Excluding KL from new MCO makes no sense

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Social media users questioned why Putrajaya and Kuala Lumpur has been excluded from the latest movement-control order (MCO), when neighbouring districts are going into lockdown for almost two weeks from tomorrow.

Firdaus Latif

They said this does not make sense as Kuala Lumpur’s daily new Covid-19 cases are also on an uptrend.

They said while Selangor currently has the highest number of infections with a high number of daily cases, Kuala Lumpur is not far behind.

The capital city recorded 408 new cases yesterday, the third-highest number of infections among the states.

“KL has almost ten times the number of cases than Sepang (a district in Selangor), yet KL is not under MCO while Sepang is,” @JazliAziz tweeted.

“Also, did our government just use the number of active cases to determine which districts should be under MCO without taking into account population density? Because it sure seems that way.

“And why is the MCO less than two weeks this time when all previous MCOs were extended beyond the initial two-week period?

“We all know this MCO will be extended to at least a month or two. So why are we still using this two-week at a time system?” he asked.

Senior Minister Ismail Sabri Yaakob announced yesterday that six districts in Selangor will be placed under MCO from tomorrow to May 17.

The six districts are Hulu Langat, Petaling, Gombak, Klang, Kuala Langat and Sepang. Kuala Lumpur remains under conditional MCO.

As for economic activities in these areas, businesses are allowed to continue as usual albeit stricter standard operating procedure.

Many social media users said because of the inter-connectivity between Kuala Lumpur and the six districts under the MCO, due to large populations travelling to the capital for work and vice versa, this current MCO is meaningless.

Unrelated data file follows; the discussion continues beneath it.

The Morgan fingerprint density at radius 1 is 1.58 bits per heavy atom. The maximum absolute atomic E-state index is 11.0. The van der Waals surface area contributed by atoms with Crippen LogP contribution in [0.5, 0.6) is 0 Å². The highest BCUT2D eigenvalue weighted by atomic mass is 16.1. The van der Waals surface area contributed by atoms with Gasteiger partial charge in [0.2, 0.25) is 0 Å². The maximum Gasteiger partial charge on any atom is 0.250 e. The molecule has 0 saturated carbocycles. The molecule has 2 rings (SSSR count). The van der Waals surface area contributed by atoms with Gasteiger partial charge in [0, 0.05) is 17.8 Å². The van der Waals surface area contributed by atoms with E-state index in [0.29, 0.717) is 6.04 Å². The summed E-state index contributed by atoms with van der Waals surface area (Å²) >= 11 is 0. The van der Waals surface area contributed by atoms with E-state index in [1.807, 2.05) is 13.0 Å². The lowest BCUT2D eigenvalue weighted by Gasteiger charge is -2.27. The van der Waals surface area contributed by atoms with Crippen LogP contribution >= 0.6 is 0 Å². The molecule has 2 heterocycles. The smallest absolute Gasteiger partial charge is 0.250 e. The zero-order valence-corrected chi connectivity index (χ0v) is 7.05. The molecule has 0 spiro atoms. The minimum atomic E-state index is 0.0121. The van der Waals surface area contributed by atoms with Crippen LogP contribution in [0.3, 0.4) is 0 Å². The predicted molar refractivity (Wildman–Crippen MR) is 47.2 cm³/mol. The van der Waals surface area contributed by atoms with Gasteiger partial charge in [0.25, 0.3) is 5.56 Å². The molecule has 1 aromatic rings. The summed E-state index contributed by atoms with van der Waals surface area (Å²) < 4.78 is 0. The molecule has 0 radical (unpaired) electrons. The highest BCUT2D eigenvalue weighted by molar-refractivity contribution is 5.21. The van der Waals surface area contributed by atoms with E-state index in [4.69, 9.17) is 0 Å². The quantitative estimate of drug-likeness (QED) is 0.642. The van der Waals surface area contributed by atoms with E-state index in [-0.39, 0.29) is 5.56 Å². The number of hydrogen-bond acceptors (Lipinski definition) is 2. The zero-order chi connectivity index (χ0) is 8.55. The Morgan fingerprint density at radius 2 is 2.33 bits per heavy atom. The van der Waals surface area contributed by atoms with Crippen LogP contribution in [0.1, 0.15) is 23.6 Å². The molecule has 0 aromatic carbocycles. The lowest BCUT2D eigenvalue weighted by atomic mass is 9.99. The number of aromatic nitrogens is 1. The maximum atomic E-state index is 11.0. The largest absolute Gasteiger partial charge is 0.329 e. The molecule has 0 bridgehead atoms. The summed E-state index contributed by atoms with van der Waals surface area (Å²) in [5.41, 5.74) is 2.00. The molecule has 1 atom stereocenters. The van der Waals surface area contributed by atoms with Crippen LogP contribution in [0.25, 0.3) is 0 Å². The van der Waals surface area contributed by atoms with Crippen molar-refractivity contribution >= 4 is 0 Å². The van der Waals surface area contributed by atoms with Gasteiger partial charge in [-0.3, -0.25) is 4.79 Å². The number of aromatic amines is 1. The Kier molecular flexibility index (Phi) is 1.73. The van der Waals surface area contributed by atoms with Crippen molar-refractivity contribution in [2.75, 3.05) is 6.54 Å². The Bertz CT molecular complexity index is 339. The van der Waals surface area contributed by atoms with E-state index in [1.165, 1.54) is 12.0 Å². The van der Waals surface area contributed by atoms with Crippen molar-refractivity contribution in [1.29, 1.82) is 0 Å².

“KL has 408 cases (on May 4), very high too…. Why (there is) no MCO in KL? If no MCO in KL, when six districts recover from MCO, KL cases (will) start infecting six districts in Selangor again as they are interconnected…not the right strategy…,” @Macyng71 tweeted.

“What’s the new SOP for this MCO? Does the government realise that if you enforce MCO in Selangor but not in KL, everything will be very kelam-kabut (confusing), because Selangor and KL are intertwined.

“You cannot separate them – people live in Selangor and work in KL and vice-versa,” said @cherylwoo87.

“Sooooooo dine-ins aren’t allowed in MCO districts in Selangor right? But Selangor people who work in KL can dine in when they’re at KL?” asked @Lillysaa.

Some also said the new MCO meant KL was already halfway into full lockdown because people from KL cannot cross district or state borders anyway.

“Hmm OK, so six districts in Selangor are going back to MCO from Thursday until May 17. These are the six districts that surround KL, so it looks like KL folks are effectively locked in rather than locked down,” said @IsWanderlust.

Federal Territories Minister Annuar Musa had said a targeted MCO in several localities in Kuala Lumpur was an appropriate approach for the capital city to deal with Covid-19.

“We will identify the areas and places where the MCO needs to be tightened,” he had said.

Malaysia reported 31,516 active Covid-19 cases yesterday with 3,120 new infections. There were also 23 deaths in a single day, the highest since the beginning of this year. – TMI